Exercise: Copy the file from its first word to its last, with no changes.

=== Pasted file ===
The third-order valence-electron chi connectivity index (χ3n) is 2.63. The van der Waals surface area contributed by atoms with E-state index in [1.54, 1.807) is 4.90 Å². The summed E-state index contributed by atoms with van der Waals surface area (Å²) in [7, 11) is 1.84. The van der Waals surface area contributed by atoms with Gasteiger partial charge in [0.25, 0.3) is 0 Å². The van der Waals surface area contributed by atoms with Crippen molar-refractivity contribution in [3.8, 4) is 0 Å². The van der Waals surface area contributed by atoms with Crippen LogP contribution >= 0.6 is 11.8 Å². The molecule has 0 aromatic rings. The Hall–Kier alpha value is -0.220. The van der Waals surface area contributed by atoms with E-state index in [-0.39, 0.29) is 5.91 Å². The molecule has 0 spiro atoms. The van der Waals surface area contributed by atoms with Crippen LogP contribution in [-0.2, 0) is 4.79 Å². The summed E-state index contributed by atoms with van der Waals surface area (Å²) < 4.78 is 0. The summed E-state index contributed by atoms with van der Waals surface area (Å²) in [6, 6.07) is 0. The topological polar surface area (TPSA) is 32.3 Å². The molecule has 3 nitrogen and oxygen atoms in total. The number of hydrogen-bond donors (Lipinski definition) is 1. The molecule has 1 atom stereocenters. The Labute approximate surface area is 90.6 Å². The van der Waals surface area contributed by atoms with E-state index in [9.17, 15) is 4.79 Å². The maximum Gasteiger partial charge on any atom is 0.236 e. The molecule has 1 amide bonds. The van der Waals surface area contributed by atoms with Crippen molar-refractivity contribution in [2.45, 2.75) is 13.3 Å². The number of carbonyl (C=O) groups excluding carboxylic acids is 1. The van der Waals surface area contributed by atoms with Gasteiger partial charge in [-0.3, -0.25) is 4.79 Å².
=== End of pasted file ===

The third-order valence-electron chi connectivity index (χ3n) is 2.63. The van der Waals surface area contributed by atoms with E-state index in [1.54, 1.807) is 4.90 Å². The summed E-state index contributed by atoms with van der Waals surface area (Å²) in [7, 11) is 1.84. The van der Waals surface area contributed by atoms with Gasteiger partial charge in [0.25, 0.3) is 0 Å². The van der Waals surface area contributed by atoms with Crippen molar-refractivity contribution in [3.8, 4) is 0 Å². The van der Waals surface area contributed by atoms with Crippen LogP contribution >= 0.6 is 11.8 Å². The molecule has 0 aromatic rings. The Hall–Kier alpha value is -0.220. The van der Waals surface area contributed by atoms with E-state index in [-0.39, 0.29) is 5.91 Å². The molecule has 0 spiro atoms. The van der Waals surface area contributed by atoms with Crippen LogP contribution in [-0.2, 0) is 4.79 Å². The summed E-state index contributed by atoms with van der Waals surface area (Å²) < 4.78 is 0. The summed E-state index contributed by atoms with van der Waals surface area (Å²) in [6, 6.07) is 0. The topological polar surface area (TPSA) is 32.3 Å². The molecule has 3 nitrogen and oxygen atoms in total. The number of hydrogen-bond donors (Lipinski definition) is 1. The molecule has 1 atom stereocenters. The Labute approximate surface area is 90.6 Å². The van der Waals surface area contributed by atoms with E-state index in [9.17, 15) is 4.79 Å². The maximum Gasteiger partial charge on any atom is 0.236 e. The molecule has 1 amide bonds. The van der Waals surface area contributed by atoms with Crippen molar-refractivity contribution in [2.45, 2.75) is 13.3 Å². The number of carbonyl (C=O) groups excluding carboxylic acids is 1. The van der Waals surface area contributed by atoms with Gasteiger partial charge in [-0.3, -0.25) is 4.79 Å².